Cat Communication, What Our Cats Are Trying to Tell Us

Understanding dogs may be easier than translating feline signaling, or what cats are trying to tell us. So, often people misinterpret.

- Cats rubbing their sides or cheek pads against your leg or a table leg are depositing pheromones to demonstrate their comfort.

- No one really knows why cats purr, certainly when they are contended. But purring is also thought to be self calming, it's expected that is why some cats will purr when they're in pain, even as they're being euthanized.

- Cats that are excited may scratch. When we arrive home, a cat may make "mistake" and scratch at the sofa instead of a post. Also, there may be no appropriate place to scratch anywhere near the door. And your cat is only expressing joy to see you. Our response can be to holler at the cat. Definitely a communication gap.

- Rolling over on their back, exposing their tummies. This one totally depends on context. It may be that a cat is happy to see you when you arrive home, or is just elated about the sunshine, and rolling in its warmth. It may also be a response to catnip. However, cats are not dogs - and most cats who demonstrate this behavior aren't particularly seeking a tummy rub. In fact, some make take offense to a tummy rub.Having said that, some cats (though not the majority) have learned to enjoy tummy rubs. When cats are absolutely terrified, and feel there is nowhere to run, as an ultimate defense gesture they may roll over on their backs, threatening whatever it is with a full set of claws and teeth.

- The suggestion that cats lick their lips when hungry is generally untrue. Typically, quite the opposite - meaning a cat is nauseous. Licking lips may also be a signal low level threat to another cat, and/or a sign of stress. Cats will also lick their lips to clean themselves, removing excess after a meal.

- A flashing tail could signal aggression, depending on if it is gently waving or going back and forth quickly. The back and forth quickly in dogs could signal 'happy to see you,' in cats quite the opposite. A gently waving tail does signal, glad to see you. A tail standing straight up, as if to signal "I'm here, look at me," does mean happy to see you. Often cats will even point the tip of the tail at you, running in your direction - these cats are elated to see you.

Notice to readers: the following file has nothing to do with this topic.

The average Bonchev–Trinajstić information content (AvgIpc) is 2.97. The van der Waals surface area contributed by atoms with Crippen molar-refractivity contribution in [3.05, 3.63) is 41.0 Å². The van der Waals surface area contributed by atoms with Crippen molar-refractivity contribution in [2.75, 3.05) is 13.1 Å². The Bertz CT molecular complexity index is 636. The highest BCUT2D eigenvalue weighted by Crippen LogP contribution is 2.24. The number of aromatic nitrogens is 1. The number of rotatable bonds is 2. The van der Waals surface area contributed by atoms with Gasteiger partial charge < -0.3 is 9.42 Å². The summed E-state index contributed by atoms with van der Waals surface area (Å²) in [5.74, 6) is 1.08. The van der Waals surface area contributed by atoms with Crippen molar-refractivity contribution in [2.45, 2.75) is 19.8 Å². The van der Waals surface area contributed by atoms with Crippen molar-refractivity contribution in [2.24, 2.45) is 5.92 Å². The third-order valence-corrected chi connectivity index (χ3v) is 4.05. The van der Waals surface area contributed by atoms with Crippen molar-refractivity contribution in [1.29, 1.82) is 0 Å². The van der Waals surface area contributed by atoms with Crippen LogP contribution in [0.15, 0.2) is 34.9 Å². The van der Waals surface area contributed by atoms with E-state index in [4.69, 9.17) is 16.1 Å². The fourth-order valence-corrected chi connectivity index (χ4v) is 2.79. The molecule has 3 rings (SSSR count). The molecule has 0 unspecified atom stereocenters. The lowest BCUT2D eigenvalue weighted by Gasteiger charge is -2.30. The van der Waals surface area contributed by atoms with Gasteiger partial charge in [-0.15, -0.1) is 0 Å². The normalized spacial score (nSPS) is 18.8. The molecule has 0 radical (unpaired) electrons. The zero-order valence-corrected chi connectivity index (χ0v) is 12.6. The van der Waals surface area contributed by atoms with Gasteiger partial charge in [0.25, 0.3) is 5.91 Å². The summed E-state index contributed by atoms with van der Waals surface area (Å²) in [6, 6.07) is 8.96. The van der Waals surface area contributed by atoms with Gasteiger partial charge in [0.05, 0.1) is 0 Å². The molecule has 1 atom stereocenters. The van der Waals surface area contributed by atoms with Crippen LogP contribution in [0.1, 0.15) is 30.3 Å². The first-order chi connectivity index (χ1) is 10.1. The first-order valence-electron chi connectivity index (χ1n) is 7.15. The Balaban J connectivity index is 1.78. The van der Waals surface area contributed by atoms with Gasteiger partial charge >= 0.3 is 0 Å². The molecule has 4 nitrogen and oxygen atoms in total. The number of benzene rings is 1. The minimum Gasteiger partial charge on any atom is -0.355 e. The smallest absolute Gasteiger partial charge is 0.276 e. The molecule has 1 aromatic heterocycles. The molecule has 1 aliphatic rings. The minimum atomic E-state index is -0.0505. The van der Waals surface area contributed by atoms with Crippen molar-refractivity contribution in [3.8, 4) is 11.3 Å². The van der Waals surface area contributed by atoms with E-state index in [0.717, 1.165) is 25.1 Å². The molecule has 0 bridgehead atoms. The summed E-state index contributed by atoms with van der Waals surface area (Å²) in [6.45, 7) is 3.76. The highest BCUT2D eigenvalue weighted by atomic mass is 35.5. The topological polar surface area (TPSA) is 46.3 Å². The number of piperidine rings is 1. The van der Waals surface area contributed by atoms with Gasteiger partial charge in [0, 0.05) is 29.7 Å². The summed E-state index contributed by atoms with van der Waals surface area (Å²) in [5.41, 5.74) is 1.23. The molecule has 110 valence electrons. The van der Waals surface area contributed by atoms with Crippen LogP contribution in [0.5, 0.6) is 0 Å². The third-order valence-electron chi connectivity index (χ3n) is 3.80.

- Relaxed cats will blink, it's thought to be a calming signal to soothe other cats as well. Veterinarians are now blinking at cats, which may help to calm them. Blink at your cat and if the cat blinks back....congratulations, you have just 'talked' cat.

- A cat with flattened ears, curled up is hiding....or trying to. If a cat is frightening, offering a place to hide is far better for the cat than "forcing" a cat to face his or her fears. Hiding places don't always need to be under the bed, they may be up high for some cats, if they have that option.

Further explanation from Nicky Trevorrow of Cat Protection in the UK.

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  • Steve, your observations are spot on! There is also more behind these signals. During communication sessions, I've found that cats are great at releasing buried trauma and emotional patterns with careful aromatherapy, chakra energy balancing, Reiki, and Tellington touch massage. Thanks for a wonderful article, as always!

  • In reply to Denise:

    thank you

  • In reply to Denise:

    Ah, tell more. My Bob lived on the street for years until I decided enough! and convinced him life would be so much better as a member of our family. Of course those years were filled with trauma. He still has small pellets under his skin from being shot. [side note: the man I suspect of doing that heinous act died a horrible, protracted death]
    For months when he was sitting with me in the evening, he would flatten himself against me when car lights from the side street shown in the window. We've come a great distance together but if I can give him more comfort, pls explain the techniques.

  • To expand a bit --Cats also have scent glands on the top of their heads. They use pheromones to mark territory. So, when your favorite felid is head-butting your ankles, your hand when being petted, or even your chin, you are marked territory, off limits to other cats. Ditto for the rubbing.

  • In reply to jkatze:

    totally, totally TRUE! Excellent point

  • In reply to Steve Dale:

    Being marked can be dicey. Years ago, when my beloved Maurice (RIP) was very young and full of himself, he casually lifted his tail and sprayed my calves and ankles as I was washing dishes.

  • In reply to jkatze:

    that's an all together different thing than rubbing a cheek pad or a head butt.....yikes

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